Hipodil (Bulgarian: Хиподил [xipoˈdiɫ]) was a Bulgarian rock band, founded in the late 1980s in Sofia by four classmates from the local Mathematics High School.

OriginSofia, Bulgaria
GenresPunk rock
Ska punk
Crossover thrash
Years active1988–2004, 2006, 2011, 2013, 2018
Unison RTM
Associated actsSvetlio & The Legends
Past members

Hipodil's popularity was based in large on their aggressive, sarcastic, sometimes vulgar and explicit but yet humorous lyrics. Because of that Hipodil were known as a "scandalous and rebellious" band. Their main goal was to entertain the listener and themselves; most of the lyrics concerned topics such as alcohol, sex, women, the status quo, etc.; they frequently ridiculed famous Bulgarian and non-Bulgarian people and even politicians (and sometimes songs). Nevertheless, the band had some pretty serious tracks with complex and socially oriented lyrics. All the lyrics were in Bulgarian and were written by vocalist Svetoslav Vitkov (Svetlyo). Most of the music was composed by guitarist Petar Todorov (Pesho). In a great number of songs, guest musicians took part, adding mainly to the brass section.


The four classmates from the Sofia's Mathematics High School Nikola Kavaldjiev, Miroslav Tellalov, Nikolay Savov and Petar Todorov formed in 1988 a punk band which played only their own songs in Bulgarian. The first public performance of the band was at Sofia's Summer Theatre, an open-air stage in the largest city park, where the band performed the song "Zidaromazachi" (Wallplasterers), a parody of the ruling communist regime, which got them into minor trouble with the authorities.

In 1992, after a couple of line-up changes and recruiting the new vocalist Svetoslav Vitkov, Hipodil recorded the songs "Bira s vodka" ("Beer With Vodka"), "Bira" ("Beer"), "Chift ochi" ("A Pair of Eyes", "Himna" ("The Anthem"), "Jenata" ("The Woman") and "Klitoren orgasm" ("Clitoral Orgasm"). Next year, the band released their first studio album called Alkoholen delirium (Alcoholic Delirium). The band immediately launched a self-bankrolled national tour, which turned quite successful. At one of the tour concerts in Varna, a mass alcohol-fuelled disorder erupted and all band members and some of the audience were arrested. This event, along with the explicit lyrics of most of their songs gave Hipodil their "scandal aura".[citation needed]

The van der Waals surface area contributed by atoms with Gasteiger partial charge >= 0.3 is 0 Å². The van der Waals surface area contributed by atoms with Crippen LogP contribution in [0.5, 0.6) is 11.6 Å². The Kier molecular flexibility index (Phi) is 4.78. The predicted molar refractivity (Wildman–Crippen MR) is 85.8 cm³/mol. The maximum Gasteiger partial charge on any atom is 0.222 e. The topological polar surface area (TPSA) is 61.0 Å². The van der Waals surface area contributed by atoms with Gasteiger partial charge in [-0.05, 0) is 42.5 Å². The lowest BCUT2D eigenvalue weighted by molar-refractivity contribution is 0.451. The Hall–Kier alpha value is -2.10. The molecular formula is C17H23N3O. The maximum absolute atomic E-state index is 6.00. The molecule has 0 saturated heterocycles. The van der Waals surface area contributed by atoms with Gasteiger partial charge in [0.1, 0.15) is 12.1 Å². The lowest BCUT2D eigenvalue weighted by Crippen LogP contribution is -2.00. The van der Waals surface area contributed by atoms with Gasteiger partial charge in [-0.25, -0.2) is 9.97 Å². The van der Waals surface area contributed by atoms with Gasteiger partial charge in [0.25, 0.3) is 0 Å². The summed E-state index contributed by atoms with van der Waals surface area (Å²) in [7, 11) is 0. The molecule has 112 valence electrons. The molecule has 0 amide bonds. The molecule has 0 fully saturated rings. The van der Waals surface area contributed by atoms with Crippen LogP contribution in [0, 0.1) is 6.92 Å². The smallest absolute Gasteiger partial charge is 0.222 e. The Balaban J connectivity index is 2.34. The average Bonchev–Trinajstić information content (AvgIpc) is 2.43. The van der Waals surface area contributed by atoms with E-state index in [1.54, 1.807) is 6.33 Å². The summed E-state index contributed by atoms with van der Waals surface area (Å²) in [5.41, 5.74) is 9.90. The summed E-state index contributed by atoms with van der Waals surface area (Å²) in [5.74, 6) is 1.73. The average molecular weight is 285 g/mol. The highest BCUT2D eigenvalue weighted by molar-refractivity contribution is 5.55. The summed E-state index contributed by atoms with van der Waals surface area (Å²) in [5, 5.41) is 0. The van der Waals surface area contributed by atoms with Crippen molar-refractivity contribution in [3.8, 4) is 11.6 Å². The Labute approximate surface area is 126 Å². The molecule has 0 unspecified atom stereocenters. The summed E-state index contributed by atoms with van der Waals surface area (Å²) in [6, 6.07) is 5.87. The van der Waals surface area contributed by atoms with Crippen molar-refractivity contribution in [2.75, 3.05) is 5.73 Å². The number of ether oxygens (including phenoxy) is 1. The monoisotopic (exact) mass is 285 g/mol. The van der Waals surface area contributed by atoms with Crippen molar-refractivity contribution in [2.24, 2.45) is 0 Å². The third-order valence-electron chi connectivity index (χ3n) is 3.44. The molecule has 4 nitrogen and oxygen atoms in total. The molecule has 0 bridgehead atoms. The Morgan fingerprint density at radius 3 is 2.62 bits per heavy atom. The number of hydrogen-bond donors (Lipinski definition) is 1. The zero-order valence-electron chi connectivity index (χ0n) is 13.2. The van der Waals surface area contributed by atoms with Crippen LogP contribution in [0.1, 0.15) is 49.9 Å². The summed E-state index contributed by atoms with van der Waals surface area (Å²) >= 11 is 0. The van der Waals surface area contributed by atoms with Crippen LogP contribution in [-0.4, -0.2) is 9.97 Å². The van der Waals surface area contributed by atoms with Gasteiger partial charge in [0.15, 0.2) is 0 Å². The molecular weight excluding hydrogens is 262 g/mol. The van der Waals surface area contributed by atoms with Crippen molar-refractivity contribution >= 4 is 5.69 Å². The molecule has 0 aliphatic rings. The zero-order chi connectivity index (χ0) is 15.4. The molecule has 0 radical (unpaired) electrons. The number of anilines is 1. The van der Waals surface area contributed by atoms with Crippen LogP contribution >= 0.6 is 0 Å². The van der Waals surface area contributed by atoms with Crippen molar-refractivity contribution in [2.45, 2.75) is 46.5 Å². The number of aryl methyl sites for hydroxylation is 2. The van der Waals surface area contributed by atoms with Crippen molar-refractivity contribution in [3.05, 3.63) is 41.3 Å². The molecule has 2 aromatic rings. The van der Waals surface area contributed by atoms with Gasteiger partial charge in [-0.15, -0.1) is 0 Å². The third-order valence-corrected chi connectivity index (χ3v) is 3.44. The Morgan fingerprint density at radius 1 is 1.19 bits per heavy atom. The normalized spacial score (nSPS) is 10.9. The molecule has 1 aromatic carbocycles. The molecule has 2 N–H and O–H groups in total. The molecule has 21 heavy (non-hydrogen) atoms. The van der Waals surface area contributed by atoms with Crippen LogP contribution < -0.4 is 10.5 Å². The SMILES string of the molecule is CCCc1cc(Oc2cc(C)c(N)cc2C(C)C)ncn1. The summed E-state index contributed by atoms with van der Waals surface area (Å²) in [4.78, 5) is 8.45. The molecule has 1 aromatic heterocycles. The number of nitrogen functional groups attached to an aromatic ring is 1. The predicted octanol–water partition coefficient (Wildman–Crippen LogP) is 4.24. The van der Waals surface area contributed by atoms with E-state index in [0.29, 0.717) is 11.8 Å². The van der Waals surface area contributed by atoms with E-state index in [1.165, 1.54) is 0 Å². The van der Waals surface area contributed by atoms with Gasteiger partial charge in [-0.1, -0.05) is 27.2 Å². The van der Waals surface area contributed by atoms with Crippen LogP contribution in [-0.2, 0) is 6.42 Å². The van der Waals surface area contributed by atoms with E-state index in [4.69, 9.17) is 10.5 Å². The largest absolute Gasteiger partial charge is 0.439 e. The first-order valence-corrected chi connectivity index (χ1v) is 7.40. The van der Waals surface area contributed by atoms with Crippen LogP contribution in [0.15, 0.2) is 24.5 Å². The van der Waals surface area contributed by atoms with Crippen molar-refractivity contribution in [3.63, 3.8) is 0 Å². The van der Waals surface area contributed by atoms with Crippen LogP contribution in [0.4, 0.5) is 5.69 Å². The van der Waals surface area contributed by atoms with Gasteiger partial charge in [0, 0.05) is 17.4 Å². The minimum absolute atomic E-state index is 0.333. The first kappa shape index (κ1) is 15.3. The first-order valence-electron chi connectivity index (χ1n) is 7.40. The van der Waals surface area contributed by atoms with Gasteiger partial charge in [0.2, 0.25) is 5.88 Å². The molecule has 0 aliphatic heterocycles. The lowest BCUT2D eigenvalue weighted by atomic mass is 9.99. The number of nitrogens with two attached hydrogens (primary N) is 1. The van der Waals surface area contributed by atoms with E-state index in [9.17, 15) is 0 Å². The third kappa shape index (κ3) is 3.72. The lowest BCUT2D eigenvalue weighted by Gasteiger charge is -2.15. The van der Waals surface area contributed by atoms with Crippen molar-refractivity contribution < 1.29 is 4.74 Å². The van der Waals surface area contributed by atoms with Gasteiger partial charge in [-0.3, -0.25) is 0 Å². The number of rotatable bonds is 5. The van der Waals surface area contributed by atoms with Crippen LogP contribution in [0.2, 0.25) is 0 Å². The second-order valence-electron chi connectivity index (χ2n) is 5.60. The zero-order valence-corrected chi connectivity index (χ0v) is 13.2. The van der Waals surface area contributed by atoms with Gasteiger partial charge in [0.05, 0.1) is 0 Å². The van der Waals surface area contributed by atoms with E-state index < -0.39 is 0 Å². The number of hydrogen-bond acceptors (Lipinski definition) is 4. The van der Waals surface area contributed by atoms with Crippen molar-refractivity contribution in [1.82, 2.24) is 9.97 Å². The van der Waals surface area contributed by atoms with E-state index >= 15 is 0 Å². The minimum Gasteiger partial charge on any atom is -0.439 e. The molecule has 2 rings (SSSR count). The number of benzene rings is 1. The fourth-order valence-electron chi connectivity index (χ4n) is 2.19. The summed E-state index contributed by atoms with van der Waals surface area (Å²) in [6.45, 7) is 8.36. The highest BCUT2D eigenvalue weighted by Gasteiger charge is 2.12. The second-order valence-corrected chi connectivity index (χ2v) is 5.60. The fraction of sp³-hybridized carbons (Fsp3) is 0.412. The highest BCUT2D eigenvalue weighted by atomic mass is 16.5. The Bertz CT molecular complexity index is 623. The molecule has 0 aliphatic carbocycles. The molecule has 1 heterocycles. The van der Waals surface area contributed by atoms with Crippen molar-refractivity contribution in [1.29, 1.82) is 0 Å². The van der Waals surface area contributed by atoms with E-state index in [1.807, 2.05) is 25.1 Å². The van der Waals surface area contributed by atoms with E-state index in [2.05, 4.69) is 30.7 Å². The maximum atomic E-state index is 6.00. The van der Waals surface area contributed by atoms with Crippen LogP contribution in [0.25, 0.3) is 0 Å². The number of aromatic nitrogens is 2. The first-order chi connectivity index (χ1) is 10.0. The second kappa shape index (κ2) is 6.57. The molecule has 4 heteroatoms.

The Varna incident inspired a song - "Hipodili" - which Hipodil put in their next album, Nekuf ujas, nekuf at (Some Kind of Horror, Some Kind of Hell), recorded and released in 1994. This song became a Hipodil anthem and a concert favorite. The album release was followed by a national tour with some 20 dates across the country.

In their fourth album Nadurveni vuglishta (Horny Charcoal), released in 1998, the band showed obvious growth in terms of music and production and experimented with other styles, mostly ska. This album was the most commercially successful album of the band and the first to be released on a CD. It was also the most controversial as some of the lyrics provoked Bulgarian Ministry of Culture to mull legal actions against the band for obscenity. The ministry later dropped its plans but the dispute fuelled the album sales and Hipodil suddenly found themselves among the best-selling and most radio played acts in Bulgaria.